God built me


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I like the way God built me.  

She says it like it’s the simplest thing.  The words fall easy, fluttering elegant, lighting on a twisty varicose vein that branches pen-thin across my thigh.  I had been tracing the bruised lines with my finger.  These spidery betrayers invade, cracks in the shell of me suddenly just there, like the glimpses of gray now flashing in wiry strands at the crown of my head.

And this is the point—as I retell the story—when my older sister-friends scoff, fingering the wrinkles at their cheek bones, telling me to just wait, because we all make so many comparisons.  Very few of us can truthfully say what Riley says now, looking sideways in the mirror, testing the stability of the bun on the back of her head with her fingertips.

I like the way God built me.

I walk up behind her, sliding an arm around her waist, and I can’t help it, thinking I look pretty good with her in front of me.  It makes me smile, because it’s a mother’s trick, hiding our bodies behind our children when we pose for photographs.  In my mind, I catch a glimpse of an old photograph that stays with me—-a bouquet of flowers in every color wildly arcing; the gray-green eyes of an aunt barely visible just behind; that expression we love; the short, choppy hair; the soft, still-dewy skin deeply grooved with wrinkles.  She had insisted we let her hold those flowers, because they were prettier.  And now, I just want to pluck the arrangement right out of the photograph so that I can love the memory of her more completely.

“I like the way God built you too,” I say into Riley’s cheek, feeling her grin against the light weight of my kiss.  A few errant strands of her hair fall feathery over my nose.  “You’re absolutely beautiful.”

“Mmmhmm,” she says, the way she always has, and when I look up, laughter escapes with her smile, as though she exhales joy.

How is it that I’m just beginning to learn what she has always known, that beauty is wildly imperfect?

She’s okay with herself, more than that, she likes the way God built her.

“And I like the way God built Zoe, too,” Riley says, throwing a grinning glace outside the bathroom door to the chair where her sister sits curled around a thick book, absently twisting a length of hair in slender fingers.  “And I like the way God built Mom, and the way He built Dad, and the way He built Adam, too.  I like the way God built everyone.”  She does.  She’s okay with herself, so she’s okay with everyone else.  She always has been.

And it’s not something she learned from me.

We say, in our middle and later years, that we’ve learned to be okay with how we are, but the truth shows up in the things we say, the way our gazes drop critically-heavy, the way we jealously deride other women for their better qualities or make shortcomings out of tiny changes in appearance.  We’re not okay with ourselves, so we’re not okay with each other.  I still wince when I see pictures of myself, and when someone compliments me I can scarcely believe it.  Oh, let’s be honest:  I even turn away from mirrors sometimes so as to avoid assessing my imperfections.

But not Riley.  Show her a picture of herself and she just laughs, nodding her head.  Yep, that’s me.  She has no use for make-up, but she doesn’t find it necessary to critcize those who want to wear it.  She never says, “OH, delete that.  Delete it, I look terrible.”  She’s not self-deprecating or insecure, and she’s also not jealous.  She never notices that someone else has gained weight or lost weight or chosen the wrong thing to wear.  She likes the way God built her, and she likes the way God built me, and she likes the way God built you.  And I love that she emphasizes those words–God built—like precious gems cradled in her palm for safe keeping.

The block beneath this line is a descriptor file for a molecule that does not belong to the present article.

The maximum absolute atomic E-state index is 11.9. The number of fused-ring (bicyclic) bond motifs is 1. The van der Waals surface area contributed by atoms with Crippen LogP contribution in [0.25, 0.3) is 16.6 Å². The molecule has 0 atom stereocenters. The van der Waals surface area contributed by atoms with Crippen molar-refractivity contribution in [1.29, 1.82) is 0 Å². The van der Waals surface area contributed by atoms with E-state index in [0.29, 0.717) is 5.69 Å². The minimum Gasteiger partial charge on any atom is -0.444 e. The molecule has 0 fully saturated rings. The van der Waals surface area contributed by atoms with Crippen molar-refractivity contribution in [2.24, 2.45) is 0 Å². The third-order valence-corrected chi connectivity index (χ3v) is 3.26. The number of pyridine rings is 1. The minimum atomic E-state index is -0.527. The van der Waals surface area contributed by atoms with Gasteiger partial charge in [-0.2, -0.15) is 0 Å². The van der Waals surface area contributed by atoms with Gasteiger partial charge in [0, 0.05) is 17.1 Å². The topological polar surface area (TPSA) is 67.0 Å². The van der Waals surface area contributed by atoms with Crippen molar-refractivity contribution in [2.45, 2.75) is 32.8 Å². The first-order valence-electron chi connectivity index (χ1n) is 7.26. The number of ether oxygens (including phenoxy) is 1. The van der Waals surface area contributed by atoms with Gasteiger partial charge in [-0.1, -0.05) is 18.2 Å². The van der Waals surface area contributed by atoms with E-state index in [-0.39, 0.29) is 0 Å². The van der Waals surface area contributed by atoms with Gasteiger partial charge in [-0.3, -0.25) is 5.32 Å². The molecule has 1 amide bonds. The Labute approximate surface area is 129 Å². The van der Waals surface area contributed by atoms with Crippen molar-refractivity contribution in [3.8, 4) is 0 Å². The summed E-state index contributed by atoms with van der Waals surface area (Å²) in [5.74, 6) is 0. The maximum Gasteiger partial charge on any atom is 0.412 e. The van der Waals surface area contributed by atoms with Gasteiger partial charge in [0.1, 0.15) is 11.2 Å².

Middle age, and more and more it resonates with me that in Jesus would not entrust himself to human beings.  He did not need man’s testimony about man, for he knew what was in a man (John 2:24,25).  Instead, He lived for the testimony of God–You are my son, whom I love; with you I am well pleased (Luke 3:22).  It’s a testimony that spills from my daughter’s lips as the truth, not some pretentious platitude.

I like the way God built me.

Lately, as my prayers for more of God and less of me increase, as I ask for a sure centering on Him and what pleases Him instead of on myself, I have resolved to adopt Riley’s testimony as my own.  I haven’t stopped trying to be a good steward of my body and my physical health, but I have started asking God to transform that voice in me that speaks when I see myself in the mirror or in a photograph, because self-deprication is self-centeredness, too.  And seeking after the admiration of other people makes me a servant to their opinions of me instead of a servant of Christ (Galatians 1:10).  It’s idolatry, and that’s the unpopular truth.  His is the testimony I want to live for, a testimony that has little to do with this temporary, though wonderfully-made, tent.  Simply this, to hear Him say, Well done, good and faithful servant.

Riley slides away from me, light and free, flitting airily away from her own reflection.  And now unshielded by her elegance, I try out the words, tasting the organic sweetness of them, looking into my own green eyes in the glass:

Mmmhmm, I like the way God built me.

And just as quickly, she flies back to the door, my wise-free child, peering in.

“Me too, Mom.  I like the way God built you, too.”


I praise you because you made me in an amazing and wonderful way. What you have done is wonderful. I know this very well (Psalm 139:14, NCV).

oh, hello {how to give a Gift anytime, anywhere}


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We wander down the grocery aisle, me with my head buried in a list, Zoe pushing the cart, Riley walking just behind, quietly trying to breathe. Zoe reaches toward me with her eyes.  I feel the gaze grab hard, and I look up and toward my daughter.  Zoe sucks in her belly and stiffens her neck, flicking her gaze sharply back at her sister.  Without words, she says, “Mom, Riley is doing that thing.”  That thing would be tensing with sensory stress, half-holding her breath and half-breathing, as though she has too much to handle to remember how to inhale.  I pause, quickly appraising.